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Venture Capital
Santa Clara University School of Law
Kornegay, Robert F.

Venture Capital Law Outline

1) Theories of Financial Contracting:
a) Readings:
i) Theory of the Firm
(1) Notes:
ii) Now is the Time to Reform SOX Section 404
(1) Notes:
iii) Goldman Sachs IPO:
(1) Notes:
b) Lectures:
i) Agency Theory and Financial Contracts:
(1) Corporation is the Nexus of contracts between: (1) Suppliers, (2) Customers, (3) Creditors / Lenders, (4) Employees, (5) Shareholders, (6) Management
(2) Agency theory focuses on the relationship between the shareholder and the manager.
(a) Agency relationship exists where: PRINCIPLE delgates decision making authority to AGENT. i.e. Shareholder/Manager.
(b) GOAL: Create financial contract structures that align INTERESTS of shareholders and managers to MINIMIZE AGENCY COSTS.
(i) Agency Cost: The lost benefit to the Principle because the interest of the Agent diverge from the Principle.
1. SHIRKING – actions by managers that diverge from the interests of shareholders.
(3) The Capital of a Corporation is composed of: (1) Equity Claims of the Stockholders, (2) Debt Claims of the Creditors.
(a) Note: These are generally Alienable and Divisible – Claims on both Assets and Cash Flows.
2) High Level View of the Venture Capital Industry
a) Readings:
i) How Venture Capital Works
(1) Notes:
ii) VC versus Entrepreneur
(1) Notes:
3) Venture Capital: Basic Fund Structure
4) Star-Ups: Basic Organizational Matters
a) Readings:
i) How to Write a Great Business Plan
ii) Legal Forms of Oranization
iii) Legal Protection of Intellectual Property
iv) The Delaware Way: How We Do Corporate Law
b) Lectures:
i) Form of Business Organization
(1) Critical Issues:
(a) Liability of shareholders – entrepreneurs – management for Creditor Obligations of the Business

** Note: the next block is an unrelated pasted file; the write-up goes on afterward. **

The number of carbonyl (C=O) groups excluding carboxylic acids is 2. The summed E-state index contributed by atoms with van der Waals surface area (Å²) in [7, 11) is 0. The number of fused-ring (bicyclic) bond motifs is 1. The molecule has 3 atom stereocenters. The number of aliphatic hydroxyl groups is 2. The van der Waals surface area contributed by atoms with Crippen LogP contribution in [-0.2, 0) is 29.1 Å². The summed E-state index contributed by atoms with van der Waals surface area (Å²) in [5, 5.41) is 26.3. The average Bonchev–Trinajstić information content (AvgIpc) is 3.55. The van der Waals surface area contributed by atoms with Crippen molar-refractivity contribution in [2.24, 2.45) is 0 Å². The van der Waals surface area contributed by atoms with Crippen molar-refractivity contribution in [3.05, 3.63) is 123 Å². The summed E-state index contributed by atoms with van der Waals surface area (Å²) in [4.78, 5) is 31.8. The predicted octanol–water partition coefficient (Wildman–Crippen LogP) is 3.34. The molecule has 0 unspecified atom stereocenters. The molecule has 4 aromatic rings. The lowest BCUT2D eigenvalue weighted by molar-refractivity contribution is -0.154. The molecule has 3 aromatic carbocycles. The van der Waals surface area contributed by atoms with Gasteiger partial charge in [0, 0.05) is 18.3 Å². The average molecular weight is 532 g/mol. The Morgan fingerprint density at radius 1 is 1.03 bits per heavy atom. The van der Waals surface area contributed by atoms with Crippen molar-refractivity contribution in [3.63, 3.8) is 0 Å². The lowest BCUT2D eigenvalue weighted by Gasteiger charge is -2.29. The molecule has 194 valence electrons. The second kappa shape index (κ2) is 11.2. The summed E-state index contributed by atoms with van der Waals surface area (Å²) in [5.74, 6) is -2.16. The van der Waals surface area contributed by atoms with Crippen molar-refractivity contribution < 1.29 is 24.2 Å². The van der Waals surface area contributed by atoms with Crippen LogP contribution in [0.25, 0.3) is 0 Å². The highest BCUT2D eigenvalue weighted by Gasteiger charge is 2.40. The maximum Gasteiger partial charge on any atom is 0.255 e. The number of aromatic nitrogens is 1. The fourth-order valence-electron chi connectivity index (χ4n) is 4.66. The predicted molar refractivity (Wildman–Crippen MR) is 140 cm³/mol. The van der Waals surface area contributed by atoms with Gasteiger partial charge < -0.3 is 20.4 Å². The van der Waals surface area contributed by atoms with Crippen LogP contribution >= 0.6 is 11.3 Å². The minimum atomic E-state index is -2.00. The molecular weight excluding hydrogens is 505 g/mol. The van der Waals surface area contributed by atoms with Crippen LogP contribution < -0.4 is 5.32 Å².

(b) Tax Efficiency
(i) Extent to which business structure will minimuze aggregate taxes paid in connection with the business
(c) Financability –
(i) Extent to which the business structure will accommodate financing requirements of business
(d) Employee Incentives –
(i) Whether business structure is sufficiently flexible to accommodate some form of equity incentive – participation
(2) FORMS:
(a) Sole Proprietorship
(i) Mom & Pop business – no legal entity involved
(ii) For liability and Tax purposes – the business and the entrepreneur are the same
1. Assets of entrepreneur available to satisfy claims of creditors of the business
2. Earnings taxed at individual rates to the entrepreneur, regardless of whether actually distributed
(iii) No ability to obtain 3rd Party Equity Financing
(iv) Limited ability for equity participation by employees
(b) Partnership
(i) General v. Limited Partnership
1. GENERAL – Joint and several liability. 1 level taxation – Pass through entity.
2. LIMITED: may be financing vehicle but limited by number of participants, transferability
(c) Limited Liabili

ck – no preferred stock
3.Failure to meet the requirements automatically disqualifies company to a SubChapter C Corp status
4. Subchapter S Corp will not work for the purposes of a VC backed Start-Up
1.Both offer pass through of tax attributes – no entity level tax
2.Both offer limited liability to all owners
(e) Pseudo-Foreign Corporation Statute:
(i) CAL GCL § 2115
1. Pseudo Foreign Corporation:
a. 50%+ of shareholders have addresses located in California AND average of the Property, payroll and Sales is more than 50%
b. Application of 2115 invokes the applicability of:
i. §301 – Annual director election
ii. §309 – Directors Standard of Care
iii. §317 – Indemnification
iv. Chapter 1200 – Mergers and Reorganizations
v. Chapter 13 – Dissenters rights
ii) State of Incorporation
(1) Which is more favorable law from the perspective of managements – does anyone care?
(2) California V. Delaware – What are the relevant factors in choosing?
(a) Filing services in Delaware vs. California
(b) Ability of counsel to offer legal options
(c) Pro-Management corporate law
(d) Cost of Reincorporation